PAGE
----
Bob Spar author of the Middle-Aged Martial Artist wrote recently about Black Belt Worries. I found Bob's blog as I was recovering from ACL surgery. His blog has been a source of encouragement and inspiration for me.

On his About Me profile he writes:

As I begin this blog, I'm recovering from ACL reconstruction surgery. With three minutes remaining in my black belt test, I tore the anterior cruciate ligament in my left knee and had to stop. My surgery was on March 27, 2007.

Bob will be testing for his black belt in the upcoming week. If you get a chance, visit his blog and send him some encouragement.

Wednesday, May 6, 2009

Instructor as Guide

In 1996, I attended a training seminar taught by Hanshi Chuck Merriman. I did not realize it at the time but this one-hour session greatly influenced my karate journey. The topic of the seminar was on Sanchin kata with a focus on breath and application. However, he stopped for a moment and spoke to the group about his views on the role of a karate instructor. Hanshi Merriman told us that the instructor is a “Guide”. The instructor teaches us by guiding us down the martial arts path. Students need to take responsibility for their training.

At the time I heard this lecture, I focused on my responsibility as a student. It was my job to learn, practice and study. I was not an instructor nor did I know if I wanted to teach classes. In fact, the black belt around my waist was new and shiny for I tested for Shodan during the same seminar. My husband had recently opened his own dojo and was busy teaching. I happily continued training at the Honbu and taught at my husband’s dojo when he needed help.

Circumstances soon changed. I started spending more and more time at our home/dojo teaching than at the Honbu. As a traditional martial arts practitioner, I felt a responsibility to pass on the information as my instructor had taught me. I considered this an obligation. When I started teaching, I recalled the lecture given by Hanshi Merriman. I remembered how he explained that a karate instructor should be a Guide.

I knew this was how I wanted to approach being a karate instructor.

The brown belt students in the dojo hear this story all the time. If you are reading this, I am sure you are nodding your heads. : )

Tuesday, May 5, 2009

“They’ll Catch Up”

At the end of March, I asked the question When is Enough…Enough? regarding my daughter and her experience with school bullies. It was the end of the third quarter marking period. I requested a conference and scheduled it for the beginning of April. The fourth grade teacher called me and due to conflicting schedules, we had the conference over the phone. I was prepared to ask tough questions.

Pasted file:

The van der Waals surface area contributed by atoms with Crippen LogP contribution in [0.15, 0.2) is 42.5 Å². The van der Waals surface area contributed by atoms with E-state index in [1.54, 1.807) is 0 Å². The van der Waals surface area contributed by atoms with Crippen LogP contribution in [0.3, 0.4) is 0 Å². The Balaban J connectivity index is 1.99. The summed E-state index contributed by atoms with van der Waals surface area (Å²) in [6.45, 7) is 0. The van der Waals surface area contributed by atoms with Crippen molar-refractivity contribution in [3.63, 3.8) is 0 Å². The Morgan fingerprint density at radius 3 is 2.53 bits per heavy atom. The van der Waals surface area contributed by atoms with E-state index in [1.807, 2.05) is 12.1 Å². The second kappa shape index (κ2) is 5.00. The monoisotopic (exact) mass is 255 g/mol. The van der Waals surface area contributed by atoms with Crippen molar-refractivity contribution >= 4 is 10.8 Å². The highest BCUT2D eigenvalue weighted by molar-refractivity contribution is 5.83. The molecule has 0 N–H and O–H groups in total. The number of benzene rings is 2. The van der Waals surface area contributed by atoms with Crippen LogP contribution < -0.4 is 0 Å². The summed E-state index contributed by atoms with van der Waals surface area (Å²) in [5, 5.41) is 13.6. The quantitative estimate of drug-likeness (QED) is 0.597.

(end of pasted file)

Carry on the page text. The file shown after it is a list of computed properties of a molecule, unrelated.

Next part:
I started the conversation informing the teacher that my daughter dislikes school. The teacher did not hear me correctly and said, “I am glad she likes school.” I had to repeat the statement “No, she dislikes school and often does not want to go”. I made sure to mention that my daughter likes the teachers and the office staff (she does). The teacher seemed surprised and saddened that my daughter did not like school. The teacher commented that my daughter engages in classroom activities and learns from all teaching platforms.

I asked the teacher for her impression of my daughter in relation to her peer group. No surprises here…my daughter relates better to adults than other kids (she is an only child). She is nice to the other kids but often will seek out conversation with adults rather than her classmates. The teachers and staff only say good things about my daughter. The teacher further explained that this particular fourth grade is not a “welcoming” group (lovely).

I told the teacher about the name-calling, pushing, and mean behavior. I reported an incident in the recess yard when my daughter was grabbed. A boy four inches taller and at least twenty pounds heavier grabbed her wrists and tried to push her against the wall. My daughter was able to perform a simple wrist release to escape from his grasp. The bullying behavior is not acceptable. She agreed.

As the conversation ended, the teacher mentioned that my daughter was more mature than her classmates. She said that in a few years the other students…”They’ll catch up.”

I did not find these words very comforting.

What could happen until they do?

Monday, May 4, 2009

Rainy Weekend

I am not at work today.

I am home with my sick daughter. We spent a rainy, grey, cold weekend at the Jersey Shore. The sun did not make an appearance one time. Luckily, our hotel had an indoor swimming pool.

Despite the weather, it was nice to get away for a few days.

My daughter started getting sick on the three hour drive home. I called the Pediatrician this morning and the first available appointment is at 4:20 p.m. My husband had a previously scheduled appointment at his doctor at 10:00 a.m. and the waiting room and pharmacy was packed. He arrived at work sometime after lunch. My cousin had an appointment today and report a long wait and lines to check out.

Should be an interesting afternoon.